In reaction, the Rwandan government described these accusations as ‘ridiculous’. The Members of Parliament demanded that the government file a complaint against the Spanish judge for ‘genocide denial’. This time President Kagame, himself, leapt to the defense. He knows, for a fact, that the Spanish investigation is much more dangerous to him than the French one. Unlike France, Spain is not politically involved in the Rwandan situation. It would, thus, be much more difficult to discredit its judicial action. And what is more, eight of the murdered Spanish nationals were clergymen and humanitarians. None could be taken for a ‘legitimate target’! In various speeches, Paul Kagame has denounced the ‘arrogance’ of the Spanish judge, condemned the idea that anyone in the West ‘could try and play God’, and insisted that the Rwandan people would never accept ‘being trampled on’ and that those being accused ‘are the very ones who put a stop to the genocide’.

The judicial actions with regard to the responsibility of the RPA for war crimes and crimes against humanity are likely to continue. The families of two Canadian clergymen, Fathers Claude Simard and Guy Pinard, murdered in Rwanda in 1994 and 1997, have demanded that legal authorities in their country establish the means to search for those who killed their loved ones. On this subject, one can only be confounded by the large number of clergymen and women (Rwandan and foreign) murdered by the RPA after the beginning of the war in 1994. Recall, among others, the deliberate killings of four bishops and more than ten priests and nuns in Gakurazo (the diocese of Kabgayi) on 5 June 1994.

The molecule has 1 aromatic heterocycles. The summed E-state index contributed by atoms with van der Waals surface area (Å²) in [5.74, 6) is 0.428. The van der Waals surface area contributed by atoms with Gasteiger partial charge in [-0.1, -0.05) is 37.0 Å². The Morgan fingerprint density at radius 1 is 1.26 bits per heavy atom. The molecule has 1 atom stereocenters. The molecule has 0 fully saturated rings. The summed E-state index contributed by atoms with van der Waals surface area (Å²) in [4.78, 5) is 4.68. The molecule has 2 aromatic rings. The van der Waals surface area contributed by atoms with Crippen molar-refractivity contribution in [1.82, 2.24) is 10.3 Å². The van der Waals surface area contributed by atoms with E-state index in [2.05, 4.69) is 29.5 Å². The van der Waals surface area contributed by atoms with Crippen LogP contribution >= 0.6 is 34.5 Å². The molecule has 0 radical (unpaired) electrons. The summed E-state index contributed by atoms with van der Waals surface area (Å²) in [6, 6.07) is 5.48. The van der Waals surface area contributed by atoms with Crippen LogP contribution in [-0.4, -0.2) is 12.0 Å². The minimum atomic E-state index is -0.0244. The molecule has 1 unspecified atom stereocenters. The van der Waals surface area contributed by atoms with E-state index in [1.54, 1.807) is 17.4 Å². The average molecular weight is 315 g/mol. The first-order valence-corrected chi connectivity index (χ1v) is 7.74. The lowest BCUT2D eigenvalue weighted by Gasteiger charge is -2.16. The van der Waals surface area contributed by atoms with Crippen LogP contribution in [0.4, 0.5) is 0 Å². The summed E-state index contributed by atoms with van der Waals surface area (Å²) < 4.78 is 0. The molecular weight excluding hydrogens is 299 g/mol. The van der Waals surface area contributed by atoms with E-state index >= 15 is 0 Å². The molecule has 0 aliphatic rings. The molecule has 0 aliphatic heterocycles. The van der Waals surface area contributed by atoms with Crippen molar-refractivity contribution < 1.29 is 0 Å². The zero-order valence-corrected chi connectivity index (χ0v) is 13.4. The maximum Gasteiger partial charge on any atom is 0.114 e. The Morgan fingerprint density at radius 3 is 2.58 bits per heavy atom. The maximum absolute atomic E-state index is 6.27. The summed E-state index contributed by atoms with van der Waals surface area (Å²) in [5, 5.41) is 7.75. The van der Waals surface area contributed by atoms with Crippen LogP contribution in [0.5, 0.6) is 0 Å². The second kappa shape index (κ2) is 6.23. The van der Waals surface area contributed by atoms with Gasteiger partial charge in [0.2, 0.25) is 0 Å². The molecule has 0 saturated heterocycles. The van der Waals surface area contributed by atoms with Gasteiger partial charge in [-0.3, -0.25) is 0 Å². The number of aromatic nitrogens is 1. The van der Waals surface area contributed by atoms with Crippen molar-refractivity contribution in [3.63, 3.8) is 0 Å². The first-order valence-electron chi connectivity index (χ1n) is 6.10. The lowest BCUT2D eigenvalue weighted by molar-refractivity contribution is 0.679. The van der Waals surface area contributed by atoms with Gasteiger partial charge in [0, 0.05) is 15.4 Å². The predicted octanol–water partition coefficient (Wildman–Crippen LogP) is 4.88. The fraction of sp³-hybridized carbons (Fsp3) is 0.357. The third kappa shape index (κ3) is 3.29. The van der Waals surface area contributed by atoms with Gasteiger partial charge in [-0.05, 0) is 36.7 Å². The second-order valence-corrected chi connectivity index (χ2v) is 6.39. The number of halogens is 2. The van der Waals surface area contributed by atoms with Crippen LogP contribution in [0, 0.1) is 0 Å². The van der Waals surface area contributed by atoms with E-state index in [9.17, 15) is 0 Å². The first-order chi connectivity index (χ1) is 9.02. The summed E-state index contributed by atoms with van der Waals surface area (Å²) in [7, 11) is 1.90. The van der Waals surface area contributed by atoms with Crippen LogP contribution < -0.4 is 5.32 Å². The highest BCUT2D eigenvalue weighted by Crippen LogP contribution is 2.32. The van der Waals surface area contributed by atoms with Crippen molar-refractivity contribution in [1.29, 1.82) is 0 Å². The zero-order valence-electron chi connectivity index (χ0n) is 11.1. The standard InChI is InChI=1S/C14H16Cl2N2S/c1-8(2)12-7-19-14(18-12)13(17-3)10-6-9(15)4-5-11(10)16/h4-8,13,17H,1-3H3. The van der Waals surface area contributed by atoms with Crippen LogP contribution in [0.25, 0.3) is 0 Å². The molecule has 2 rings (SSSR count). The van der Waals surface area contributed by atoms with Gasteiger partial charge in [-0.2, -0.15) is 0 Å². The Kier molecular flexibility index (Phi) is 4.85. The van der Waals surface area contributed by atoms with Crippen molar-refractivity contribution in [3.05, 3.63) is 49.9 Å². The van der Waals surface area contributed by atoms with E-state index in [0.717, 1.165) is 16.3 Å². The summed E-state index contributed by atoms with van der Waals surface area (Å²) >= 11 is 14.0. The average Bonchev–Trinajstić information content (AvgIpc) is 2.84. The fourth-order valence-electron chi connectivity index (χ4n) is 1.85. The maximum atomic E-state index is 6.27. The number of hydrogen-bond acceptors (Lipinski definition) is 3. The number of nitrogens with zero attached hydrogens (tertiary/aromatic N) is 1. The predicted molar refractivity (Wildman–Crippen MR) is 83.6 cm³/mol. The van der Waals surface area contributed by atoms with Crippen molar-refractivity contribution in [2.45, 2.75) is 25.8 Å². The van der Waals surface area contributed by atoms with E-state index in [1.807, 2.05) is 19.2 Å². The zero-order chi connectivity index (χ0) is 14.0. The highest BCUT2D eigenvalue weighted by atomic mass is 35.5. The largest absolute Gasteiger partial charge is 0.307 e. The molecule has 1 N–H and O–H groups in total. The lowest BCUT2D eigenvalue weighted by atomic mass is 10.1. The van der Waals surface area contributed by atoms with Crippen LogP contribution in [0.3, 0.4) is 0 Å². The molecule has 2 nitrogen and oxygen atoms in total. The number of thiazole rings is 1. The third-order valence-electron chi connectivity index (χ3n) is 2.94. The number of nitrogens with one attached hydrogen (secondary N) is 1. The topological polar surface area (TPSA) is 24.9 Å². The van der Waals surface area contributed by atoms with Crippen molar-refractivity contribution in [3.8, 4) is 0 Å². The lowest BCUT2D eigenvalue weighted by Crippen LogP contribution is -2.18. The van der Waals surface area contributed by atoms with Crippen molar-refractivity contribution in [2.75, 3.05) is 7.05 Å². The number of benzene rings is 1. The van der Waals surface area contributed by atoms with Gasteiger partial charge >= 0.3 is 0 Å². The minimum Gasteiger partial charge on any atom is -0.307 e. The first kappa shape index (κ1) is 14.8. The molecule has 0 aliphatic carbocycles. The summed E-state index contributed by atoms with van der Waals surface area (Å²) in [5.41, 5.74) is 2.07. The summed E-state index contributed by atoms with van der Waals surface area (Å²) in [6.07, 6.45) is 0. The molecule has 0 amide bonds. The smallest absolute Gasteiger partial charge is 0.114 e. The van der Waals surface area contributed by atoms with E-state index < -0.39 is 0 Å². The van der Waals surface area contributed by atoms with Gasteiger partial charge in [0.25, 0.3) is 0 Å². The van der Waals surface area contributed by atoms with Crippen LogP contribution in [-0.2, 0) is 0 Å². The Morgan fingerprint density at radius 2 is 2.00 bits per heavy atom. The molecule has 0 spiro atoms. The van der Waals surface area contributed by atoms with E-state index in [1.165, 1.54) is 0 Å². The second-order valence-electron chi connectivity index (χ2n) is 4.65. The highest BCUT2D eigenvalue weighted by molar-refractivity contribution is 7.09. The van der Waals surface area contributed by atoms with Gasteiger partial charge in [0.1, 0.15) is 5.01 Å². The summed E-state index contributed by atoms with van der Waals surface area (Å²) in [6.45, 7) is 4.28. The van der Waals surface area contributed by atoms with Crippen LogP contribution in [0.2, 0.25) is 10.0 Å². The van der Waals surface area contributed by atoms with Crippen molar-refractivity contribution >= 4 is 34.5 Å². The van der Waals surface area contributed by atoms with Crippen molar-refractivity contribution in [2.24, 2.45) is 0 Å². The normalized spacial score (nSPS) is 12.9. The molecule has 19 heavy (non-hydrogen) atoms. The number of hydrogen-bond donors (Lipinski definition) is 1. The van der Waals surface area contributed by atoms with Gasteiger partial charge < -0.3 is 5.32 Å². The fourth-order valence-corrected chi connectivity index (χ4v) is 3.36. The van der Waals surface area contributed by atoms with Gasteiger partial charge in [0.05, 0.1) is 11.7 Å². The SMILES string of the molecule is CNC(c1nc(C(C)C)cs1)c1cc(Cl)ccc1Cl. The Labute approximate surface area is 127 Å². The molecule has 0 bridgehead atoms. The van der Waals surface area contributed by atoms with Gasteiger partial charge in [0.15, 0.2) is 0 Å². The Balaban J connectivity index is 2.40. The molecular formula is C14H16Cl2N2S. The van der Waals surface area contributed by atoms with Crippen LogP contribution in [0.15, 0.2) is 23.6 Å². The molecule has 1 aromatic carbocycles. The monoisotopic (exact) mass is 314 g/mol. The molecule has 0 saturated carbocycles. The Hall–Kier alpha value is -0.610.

If the reality of the events had conformed to the official version we were given fourteen years ago, it would be reasonable to think that, despite the unusual dimensions of the events that shook the Great Lakes region after 1990, the situation would, after all this time, have stabilized. It is obvious that this is far from being the case. So, rather than continuing in this iniquitous uncertainty, would it not be more responsible to try and answer all these many and persistent questions? That someone wants to know what really happened is no reason automatically to label him or her a revisionist or negationist. It is not about trying to exonerate those who took part in the genocide of 1994, at whatever level. It is, however, appropriate to admit that we find ourselves in a situation that is, to say the least, paradoxical. On the one hand, for more than ten years the ICTR has been in session and despite the millions of dollars spent on trying to demonstrate that there was planning for the genocide, one can not help but notice (whether one agrees or not) that the Tribunal in Arusha has not been able to produce any evidence of such planning. It is not a matter here of mere point of view or of some gratuitous affirmation, but of an undeniable fact.

On the other hand, a passel of convergent testimony from every corner of the earth casts serious doubt on the actual role of those who pretend to have stopped the genocide. So, isn’t it time to take a closer look at these things? Just imagine the height of a pile of 6 to 8 million corpses. Isn’t it time finally to deliver justice for these millions of victims of the thirst for power in some and the reprehensible indifference in many others? Isn’t it time that those who plunged the African Great Lakes and their populations into chaos (and also those who keep them in it) finally answered for their acts directly to their victims, but also to History? How much longer will we tolerate those who assume the right to teach the whole world, while everything demonstrates (until proven otherwise) that they are among the most responsible for this holocaust that has degraded all of humanity?

[by Luc MARCHAL is a Colonel in the Belgian Army and a former Commander in the UN Peacekeeping Forces in Rwanda (UNAMIR)

Luc Marchal
Former Commander
Kigali Sector-UNAMIR
April 2008